• Will also look into employing online mechanisms before offline mechanisms going forward.

 

Deepak Bagla, Managing Director & CEO, Invest India

  • Every meeting over the last five years with investors, dispute resolution has been on top of the agenda. ODR is imperative, and we don’t have too much time to begin work.
  • Need to recognize the need to strengthen the infrastructure, establish laws to scale ODR now when the investor community is looking at opportunities to de risk business.
  • Enabling online dispute resolution will facilitate ease of doing business, and move us up the Ease of Doing Business ranking even further.

 

Ashish Aggarwal, Head of Policy, NASSCOM

  • According to a survey being run by NASSCOM, around 110 companies mentioned that approximately 200 crores is stuck domestically largely due to disputes.
  • There is a massive opportunity for ODR, and we should focus on implementing dispute containment effectively. It may involve working with the Ministry of Electronics and IT to finalize a Government advisory in the form of a model RFP. Dispute containment will also allow us to understand the pain points – payment terms, scope of contract, completion of work, etc better.
  • We may need to look at mandating ODR and providing incentives for unlocking ODR to benefit the companies and also encourage innovation.

 

How can the Industry best facilitate ODR in India, particularly now?

Moderator: Rahul Matthan, Founder and Partner, Trilegal

 

Chittu Nagarajan, Founder, CREK ODR

  • Industries should commit to implementing innovative online dispute resolution mechanisms and make the decisions to institutionalize dispute resolution processes. For example: eBay in the US, and ICICI in India institutionalizing ODR.

 

Arvind Datar, Senior Advocate

  • Employing ODR as a mechanism or a system to help resolve consumer disputes, particularly for small businesses. Can integrate ODR into existing statutory provisions in Commercial Courts Act for expeditious disposal of cases.

 

Shuva Mandal, Group General Counsel, TATA Sons

  • We require a cultural shift in the ecosystem of dispute resolution in India, starting with moving from a verbal advocacy to written advocacy.
  • Disincentivize parties from going to courts by imposing costs if they opt to go to courts instead of ADR/ODR

 

Vipul Sharma, COO, MakeMyTrip

  • Identification of trusted, neutral third party / neutrals is crucial to lend credibility to the ODR process, and not be seen as another step in the legal process.

 

Nitin Banerjee, Group General Counsel, OLA

  • Confidentiality and data security: Whether the process could open a floodgate or a different kind of ramification which is a concern to them.
  • OLA has adopted ODR internationally because (i) it is statute mandated (ii) there is an extreme confidence of the ODR processes/ecosystem and (iii) COVID19 has created new norms in the international market to resolve disputes online.
  • Concerns in India: (i) whether ODR is an effective dispute resolution mechanism and (ii) confidentiality and data security is a concern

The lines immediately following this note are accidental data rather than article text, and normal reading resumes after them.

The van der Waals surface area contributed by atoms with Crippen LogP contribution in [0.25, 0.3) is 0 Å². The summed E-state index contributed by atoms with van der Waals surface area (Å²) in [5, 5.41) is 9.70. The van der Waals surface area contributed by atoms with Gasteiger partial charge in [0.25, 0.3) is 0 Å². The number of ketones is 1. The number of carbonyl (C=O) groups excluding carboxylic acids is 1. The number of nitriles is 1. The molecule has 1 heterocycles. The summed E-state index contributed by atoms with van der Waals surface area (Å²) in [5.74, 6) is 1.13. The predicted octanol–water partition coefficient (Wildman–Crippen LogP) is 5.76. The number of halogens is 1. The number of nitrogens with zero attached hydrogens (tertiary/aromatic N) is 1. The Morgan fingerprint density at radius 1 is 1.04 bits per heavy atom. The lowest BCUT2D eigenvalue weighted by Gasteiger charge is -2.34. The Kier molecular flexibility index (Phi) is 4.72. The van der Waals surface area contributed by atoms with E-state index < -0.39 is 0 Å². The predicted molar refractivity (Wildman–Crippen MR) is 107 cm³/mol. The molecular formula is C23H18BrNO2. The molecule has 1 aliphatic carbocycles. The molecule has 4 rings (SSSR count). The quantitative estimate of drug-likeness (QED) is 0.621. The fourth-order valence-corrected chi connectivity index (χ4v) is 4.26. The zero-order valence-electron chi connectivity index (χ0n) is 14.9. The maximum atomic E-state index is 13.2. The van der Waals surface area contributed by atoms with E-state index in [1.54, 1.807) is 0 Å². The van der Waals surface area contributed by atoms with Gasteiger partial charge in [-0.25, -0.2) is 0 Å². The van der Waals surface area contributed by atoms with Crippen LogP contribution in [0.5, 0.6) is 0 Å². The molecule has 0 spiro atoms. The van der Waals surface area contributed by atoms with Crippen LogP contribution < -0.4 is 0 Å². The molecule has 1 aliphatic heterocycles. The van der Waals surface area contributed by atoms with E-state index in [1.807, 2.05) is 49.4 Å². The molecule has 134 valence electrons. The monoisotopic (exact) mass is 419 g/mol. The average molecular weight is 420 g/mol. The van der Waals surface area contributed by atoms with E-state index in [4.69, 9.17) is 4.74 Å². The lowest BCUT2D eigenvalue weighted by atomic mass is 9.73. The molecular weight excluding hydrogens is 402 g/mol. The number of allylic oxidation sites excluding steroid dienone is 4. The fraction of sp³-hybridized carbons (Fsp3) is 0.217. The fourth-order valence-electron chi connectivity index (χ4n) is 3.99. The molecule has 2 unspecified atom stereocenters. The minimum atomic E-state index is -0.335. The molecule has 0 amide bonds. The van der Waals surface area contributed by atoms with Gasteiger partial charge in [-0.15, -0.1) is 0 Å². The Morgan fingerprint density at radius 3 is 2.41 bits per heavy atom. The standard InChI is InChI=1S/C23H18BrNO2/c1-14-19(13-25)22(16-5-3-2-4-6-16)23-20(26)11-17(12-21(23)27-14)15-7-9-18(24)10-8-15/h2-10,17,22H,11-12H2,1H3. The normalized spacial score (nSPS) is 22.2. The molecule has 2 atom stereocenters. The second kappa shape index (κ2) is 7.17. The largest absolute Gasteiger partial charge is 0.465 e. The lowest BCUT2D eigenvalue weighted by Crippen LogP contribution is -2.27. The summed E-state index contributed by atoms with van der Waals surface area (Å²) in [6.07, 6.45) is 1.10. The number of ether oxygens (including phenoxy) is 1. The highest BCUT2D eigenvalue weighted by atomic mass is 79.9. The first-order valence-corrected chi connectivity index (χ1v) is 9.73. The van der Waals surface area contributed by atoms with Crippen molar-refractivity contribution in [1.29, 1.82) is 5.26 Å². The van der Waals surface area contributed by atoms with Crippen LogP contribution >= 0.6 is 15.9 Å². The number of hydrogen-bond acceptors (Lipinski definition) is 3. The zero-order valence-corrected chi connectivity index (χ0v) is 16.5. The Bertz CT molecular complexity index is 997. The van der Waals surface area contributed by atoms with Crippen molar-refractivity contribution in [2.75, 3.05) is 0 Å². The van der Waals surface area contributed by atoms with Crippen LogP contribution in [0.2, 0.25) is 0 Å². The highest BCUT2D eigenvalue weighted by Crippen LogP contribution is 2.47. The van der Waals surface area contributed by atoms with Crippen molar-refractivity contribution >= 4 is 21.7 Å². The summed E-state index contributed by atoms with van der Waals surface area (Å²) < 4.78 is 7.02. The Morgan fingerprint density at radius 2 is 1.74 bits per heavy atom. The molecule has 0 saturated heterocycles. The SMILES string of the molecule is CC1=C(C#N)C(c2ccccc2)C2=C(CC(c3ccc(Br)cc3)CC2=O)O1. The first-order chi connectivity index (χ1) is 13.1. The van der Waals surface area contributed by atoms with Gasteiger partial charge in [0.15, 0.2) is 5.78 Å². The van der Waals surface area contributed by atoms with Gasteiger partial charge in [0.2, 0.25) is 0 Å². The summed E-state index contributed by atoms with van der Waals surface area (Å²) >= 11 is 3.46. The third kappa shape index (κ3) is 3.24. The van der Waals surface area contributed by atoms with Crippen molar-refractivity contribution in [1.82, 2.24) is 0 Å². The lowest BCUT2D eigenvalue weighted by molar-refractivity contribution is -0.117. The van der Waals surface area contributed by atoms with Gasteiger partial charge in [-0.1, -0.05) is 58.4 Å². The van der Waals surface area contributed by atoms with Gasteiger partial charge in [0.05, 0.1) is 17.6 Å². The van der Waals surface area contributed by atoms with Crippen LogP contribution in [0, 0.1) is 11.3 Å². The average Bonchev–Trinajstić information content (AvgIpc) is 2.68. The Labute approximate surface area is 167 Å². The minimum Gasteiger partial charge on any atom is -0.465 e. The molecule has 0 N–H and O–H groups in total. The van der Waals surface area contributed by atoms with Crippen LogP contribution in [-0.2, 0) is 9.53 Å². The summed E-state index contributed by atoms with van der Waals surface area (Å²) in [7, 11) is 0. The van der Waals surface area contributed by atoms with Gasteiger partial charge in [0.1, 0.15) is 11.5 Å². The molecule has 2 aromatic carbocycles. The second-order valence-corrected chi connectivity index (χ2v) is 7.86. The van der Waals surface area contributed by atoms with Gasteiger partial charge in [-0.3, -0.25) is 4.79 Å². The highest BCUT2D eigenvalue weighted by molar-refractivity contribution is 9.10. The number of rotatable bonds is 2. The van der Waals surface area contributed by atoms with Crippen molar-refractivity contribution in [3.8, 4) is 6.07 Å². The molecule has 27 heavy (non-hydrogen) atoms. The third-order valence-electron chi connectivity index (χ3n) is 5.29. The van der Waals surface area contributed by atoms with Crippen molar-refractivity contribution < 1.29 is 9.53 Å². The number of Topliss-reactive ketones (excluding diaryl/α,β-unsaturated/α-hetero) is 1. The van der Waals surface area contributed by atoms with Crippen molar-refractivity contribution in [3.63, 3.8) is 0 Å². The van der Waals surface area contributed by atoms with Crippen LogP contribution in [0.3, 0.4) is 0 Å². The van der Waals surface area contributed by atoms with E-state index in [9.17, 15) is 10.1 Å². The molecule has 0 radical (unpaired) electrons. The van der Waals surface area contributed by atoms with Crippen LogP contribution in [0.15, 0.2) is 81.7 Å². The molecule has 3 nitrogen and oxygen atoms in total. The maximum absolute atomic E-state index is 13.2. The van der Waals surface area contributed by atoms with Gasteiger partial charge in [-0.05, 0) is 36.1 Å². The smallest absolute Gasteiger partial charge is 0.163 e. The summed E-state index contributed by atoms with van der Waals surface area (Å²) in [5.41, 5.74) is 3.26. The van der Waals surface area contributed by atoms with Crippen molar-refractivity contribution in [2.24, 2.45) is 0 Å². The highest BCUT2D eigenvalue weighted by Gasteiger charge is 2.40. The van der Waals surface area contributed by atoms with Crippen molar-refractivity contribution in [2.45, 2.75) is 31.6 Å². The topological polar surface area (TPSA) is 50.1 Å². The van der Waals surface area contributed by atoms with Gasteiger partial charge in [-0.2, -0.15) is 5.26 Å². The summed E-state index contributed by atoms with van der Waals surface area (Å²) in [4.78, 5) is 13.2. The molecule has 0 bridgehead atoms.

• Confidence boost needed to employ ODR:
    • For the ODR platforms to be commercially relevant, commercially oriented, and understand the commercial nuances. Example: OLA is not a transport service provider but a technology company
    • Collaborative effort and zeal to implement is needed to boost confidence. The leadership and key stakeholders in this room provide that much needed encouragement to adopt ODR.

 

Rajesh Bansal, Senior Adviser, Carnegie India

  • At a time when we have 3 billion day payments and 500 million ATM transactions every month, automation of disputes resolution should be considered. Automation of dispute resolution is also possible with existing data, for example employing AI and previous judgments to automate cheque bouncing cases.

 

Ajay Kapur, Former Deputy Managing Director, SIDBI

  • Adopting ODR to increase customer/consumer confidence in doing business online.
  • Opportunity for the Government to ensure legality and enforceability of digital contracts, including stamp duty concerns.
 

Part 6: Actionable Outcomes

Desh Gaurav Sekhri, OSD (Law), NITI Aayog: Actionable Outcomes

  • One thing that emerges from the meeting today is that everybody is on the same page. We've seen broad consensus from judiciary, participants from the government side and from industry. The message is quite clear, collaboration is the way forward and we have to do our best to push ODR to whatever extent possible.
  • We must create a new movement of dispute resolution processes that can contribute dramatically to building self-reliant and collaborative systems. The meeting has provided a practitioners perspective and also shows the way forward to how we can actually make ODR a regular feature for industry.
  • Through ODR we will actually be able to substantively facilitate the ease of doing business. At the same time we can really have access to and delivery of affordable justice.

 

Amitabh Kant, CEO, NITI Aayog: Vote of Thanks

  • There have been some amazing insights and suggestions made by several speakers today.
  • And we will take all of these into consideration when framing the final action plan. Through a combination of several factors, we are on the cusp of transformative changes. Technology will play a crucial role in both equity and affordability.
  • These are difficult times but opportunities exist to alleviate some of the setbacks, especially in justice delivery.